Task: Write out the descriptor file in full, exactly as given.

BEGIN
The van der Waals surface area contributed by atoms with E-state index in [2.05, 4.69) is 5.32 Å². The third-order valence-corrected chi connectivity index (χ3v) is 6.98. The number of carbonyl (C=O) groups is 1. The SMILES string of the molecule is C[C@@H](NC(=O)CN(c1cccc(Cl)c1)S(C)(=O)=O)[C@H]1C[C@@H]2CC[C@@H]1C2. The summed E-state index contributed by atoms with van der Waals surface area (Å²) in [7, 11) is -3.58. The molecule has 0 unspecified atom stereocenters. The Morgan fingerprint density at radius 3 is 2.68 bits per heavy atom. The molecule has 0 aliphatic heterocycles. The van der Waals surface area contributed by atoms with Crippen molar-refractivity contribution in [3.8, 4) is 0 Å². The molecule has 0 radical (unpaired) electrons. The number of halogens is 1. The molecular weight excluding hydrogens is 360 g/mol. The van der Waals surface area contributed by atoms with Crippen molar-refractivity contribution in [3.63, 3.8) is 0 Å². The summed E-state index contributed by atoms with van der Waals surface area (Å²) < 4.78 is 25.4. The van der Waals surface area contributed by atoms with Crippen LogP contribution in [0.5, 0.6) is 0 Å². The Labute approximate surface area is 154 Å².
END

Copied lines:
The van der Waals surface area contributed by atoms with E-state index in [2.05, 4.69) is 5.32 Å². The third-order valence-corrected chi connectivity index (χ3v) is 6.98. The number of carbonyl (C=O) groups is 1. The SMILES string of the molecule is C[C@@H](NC(=O)CN(c1cccc(Cl)c1)S(C)(=O)=O)[C@H]1C[C@@H]2CC[C@@H]1C2. The summed E-state index contributed by atoms with van der Waals surface area (Å²) in [7, 11) is -3.58. The molecule has 0 unspecified atom stereocenters. The Morgan fingerprint density at radius 3 is 2.68 bits per heavy atom. The molecule has 0 aliphatic heterocycles. The van der Waals surface area contributed by atoms with Crippen molar-refractivity contribution in [3.8, 4) is 0 Å². The molecule has 0 radical (unpaired) electrons. The number of halogens is 1. The molecular weight excluding hydrogens is 360 g/mol. The van der Waals surface area contributed by atoms with Crippen molar-refractivity contribution in [3.63, 3.8) is 0 Å². The summed E-state index contributed by atoms with van der Waals surface area (Å²) < 4.78 is 25.4. The van der Waals surface area contributed by atoms with Crippen LogP contribution in [0.5, 0.6) is 0 Å². The Labute approximate surface area is 154 Å².